For Reel


Keyhole (2011)
June 20, 2012, 12:03 am
Filed under: Reviews | Tags: , ,

Director: Guy Maddin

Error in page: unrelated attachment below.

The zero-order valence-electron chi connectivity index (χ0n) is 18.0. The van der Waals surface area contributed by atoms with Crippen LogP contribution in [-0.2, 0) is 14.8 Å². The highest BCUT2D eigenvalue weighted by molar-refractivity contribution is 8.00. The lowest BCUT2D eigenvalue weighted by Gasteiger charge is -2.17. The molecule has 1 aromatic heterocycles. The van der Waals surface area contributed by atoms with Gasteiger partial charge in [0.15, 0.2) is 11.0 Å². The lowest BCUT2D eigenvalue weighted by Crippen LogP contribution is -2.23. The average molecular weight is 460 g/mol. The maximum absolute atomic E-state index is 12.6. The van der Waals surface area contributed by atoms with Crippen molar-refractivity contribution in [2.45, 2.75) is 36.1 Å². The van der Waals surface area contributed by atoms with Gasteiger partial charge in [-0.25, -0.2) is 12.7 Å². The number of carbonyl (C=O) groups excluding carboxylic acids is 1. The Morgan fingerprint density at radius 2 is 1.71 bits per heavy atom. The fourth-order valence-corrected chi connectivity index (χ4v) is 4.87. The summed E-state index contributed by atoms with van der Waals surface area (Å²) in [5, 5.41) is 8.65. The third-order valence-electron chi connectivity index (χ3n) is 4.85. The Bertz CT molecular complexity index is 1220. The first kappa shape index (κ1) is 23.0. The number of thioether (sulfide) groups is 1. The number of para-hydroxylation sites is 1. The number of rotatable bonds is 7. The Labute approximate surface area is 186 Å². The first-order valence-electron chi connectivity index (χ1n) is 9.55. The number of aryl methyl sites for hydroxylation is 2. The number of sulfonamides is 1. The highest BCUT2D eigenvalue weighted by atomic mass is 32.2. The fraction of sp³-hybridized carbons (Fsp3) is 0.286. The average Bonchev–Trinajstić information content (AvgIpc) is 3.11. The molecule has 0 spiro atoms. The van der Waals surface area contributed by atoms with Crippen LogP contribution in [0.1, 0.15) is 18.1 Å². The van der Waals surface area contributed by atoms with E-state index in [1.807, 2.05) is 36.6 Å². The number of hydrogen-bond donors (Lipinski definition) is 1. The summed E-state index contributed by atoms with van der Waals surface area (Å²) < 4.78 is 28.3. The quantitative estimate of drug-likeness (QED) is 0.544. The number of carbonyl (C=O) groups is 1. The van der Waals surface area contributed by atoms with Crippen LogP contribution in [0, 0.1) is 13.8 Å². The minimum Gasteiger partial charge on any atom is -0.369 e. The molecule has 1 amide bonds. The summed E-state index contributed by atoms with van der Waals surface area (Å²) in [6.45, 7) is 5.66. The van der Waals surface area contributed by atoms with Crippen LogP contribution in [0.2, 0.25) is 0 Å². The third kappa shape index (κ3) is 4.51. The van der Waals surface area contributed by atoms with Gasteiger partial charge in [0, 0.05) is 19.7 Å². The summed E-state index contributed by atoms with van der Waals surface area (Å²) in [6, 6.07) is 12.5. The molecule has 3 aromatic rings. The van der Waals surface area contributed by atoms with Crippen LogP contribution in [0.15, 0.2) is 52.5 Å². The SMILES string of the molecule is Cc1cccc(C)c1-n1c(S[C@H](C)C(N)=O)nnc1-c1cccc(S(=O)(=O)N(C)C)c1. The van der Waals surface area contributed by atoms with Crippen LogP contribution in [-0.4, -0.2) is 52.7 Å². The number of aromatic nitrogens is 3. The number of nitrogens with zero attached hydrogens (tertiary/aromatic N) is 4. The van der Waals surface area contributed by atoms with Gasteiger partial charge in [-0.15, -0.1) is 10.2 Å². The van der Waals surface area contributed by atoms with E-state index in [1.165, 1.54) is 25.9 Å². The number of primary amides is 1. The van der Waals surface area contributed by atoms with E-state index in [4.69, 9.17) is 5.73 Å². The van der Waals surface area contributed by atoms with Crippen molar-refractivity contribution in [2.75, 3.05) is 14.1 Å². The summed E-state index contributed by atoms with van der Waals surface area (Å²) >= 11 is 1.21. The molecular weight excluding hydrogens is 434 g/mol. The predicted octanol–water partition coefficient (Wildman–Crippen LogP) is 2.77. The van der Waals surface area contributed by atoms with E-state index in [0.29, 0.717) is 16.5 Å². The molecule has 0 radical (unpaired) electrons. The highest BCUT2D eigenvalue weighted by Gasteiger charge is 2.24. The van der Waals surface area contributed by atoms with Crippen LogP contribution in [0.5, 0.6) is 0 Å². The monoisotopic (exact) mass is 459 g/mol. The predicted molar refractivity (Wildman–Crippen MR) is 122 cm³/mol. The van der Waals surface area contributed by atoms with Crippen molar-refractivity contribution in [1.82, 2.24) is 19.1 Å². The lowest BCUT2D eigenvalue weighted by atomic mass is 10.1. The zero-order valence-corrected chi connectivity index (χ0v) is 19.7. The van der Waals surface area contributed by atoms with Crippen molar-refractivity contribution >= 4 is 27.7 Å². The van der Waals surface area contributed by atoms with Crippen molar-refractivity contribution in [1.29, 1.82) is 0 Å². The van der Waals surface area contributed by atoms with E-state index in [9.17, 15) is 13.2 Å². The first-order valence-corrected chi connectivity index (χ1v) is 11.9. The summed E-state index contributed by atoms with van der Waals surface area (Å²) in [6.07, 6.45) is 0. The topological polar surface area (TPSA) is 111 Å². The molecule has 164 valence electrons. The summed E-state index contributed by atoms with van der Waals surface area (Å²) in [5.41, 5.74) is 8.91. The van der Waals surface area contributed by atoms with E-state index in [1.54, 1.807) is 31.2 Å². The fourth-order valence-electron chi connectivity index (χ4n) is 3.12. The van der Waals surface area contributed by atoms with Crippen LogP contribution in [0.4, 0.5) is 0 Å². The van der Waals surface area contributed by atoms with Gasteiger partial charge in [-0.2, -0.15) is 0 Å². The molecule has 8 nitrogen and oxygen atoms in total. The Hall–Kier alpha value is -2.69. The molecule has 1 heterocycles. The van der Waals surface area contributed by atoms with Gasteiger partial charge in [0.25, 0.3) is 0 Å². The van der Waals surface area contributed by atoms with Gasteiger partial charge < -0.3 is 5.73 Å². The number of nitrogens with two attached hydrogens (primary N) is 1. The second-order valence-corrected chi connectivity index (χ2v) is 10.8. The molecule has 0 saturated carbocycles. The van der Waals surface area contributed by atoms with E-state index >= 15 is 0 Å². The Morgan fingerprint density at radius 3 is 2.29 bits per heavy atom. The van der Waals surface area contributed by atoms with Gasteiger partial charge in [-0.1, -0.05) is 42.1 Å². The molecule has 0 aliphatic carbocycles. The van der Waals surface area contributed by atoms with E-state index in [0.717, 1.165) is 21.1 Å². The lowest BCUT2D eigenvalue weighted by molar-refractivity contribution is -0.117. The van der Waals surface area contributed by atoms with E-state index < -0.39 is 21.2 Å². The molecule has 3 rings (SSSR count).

A naked old man chained in the attic watches over his daughter. Mobsters hole themselves downstairs as the police form a perimeter around the mansion. The recently drowned girl among them is suspiciously cognizant. Such is the world of Guy Maddin’s Keyhole, and to anyone who has previously acquainted themselves with the Canadian auteur’s phantasmagorias, little comes as a surprise. Long before The Artist, Maddin has painstakingly attempted to recreate the look of silent and early sound cinema, drawing much from the likes of F.W. Murnau and Robert Wiene. Keyhole might be his easiest to pigeonhole into any sort of genre – it is roughly a film noir, with a melodramatic narrative as seen through the eyes of a haunted, Humphrey Bogart-like protagonist. Yet other touches are otherworldly sensationalist, such as the appearances of Kids in the Hall veteran Kevin McDonald, who spends much of the film having sex with a ghost in a sort of permanent trance. Although Maddin’s ideas are largely recycled from his previous, better films – voyeurism and other fetishisms, the relationships between overbearing parents and their children, memories from the past resurfacing and further disorienting the sense of narrative – the director has certainly not lost his ability to enchant, fascinate, and confound.

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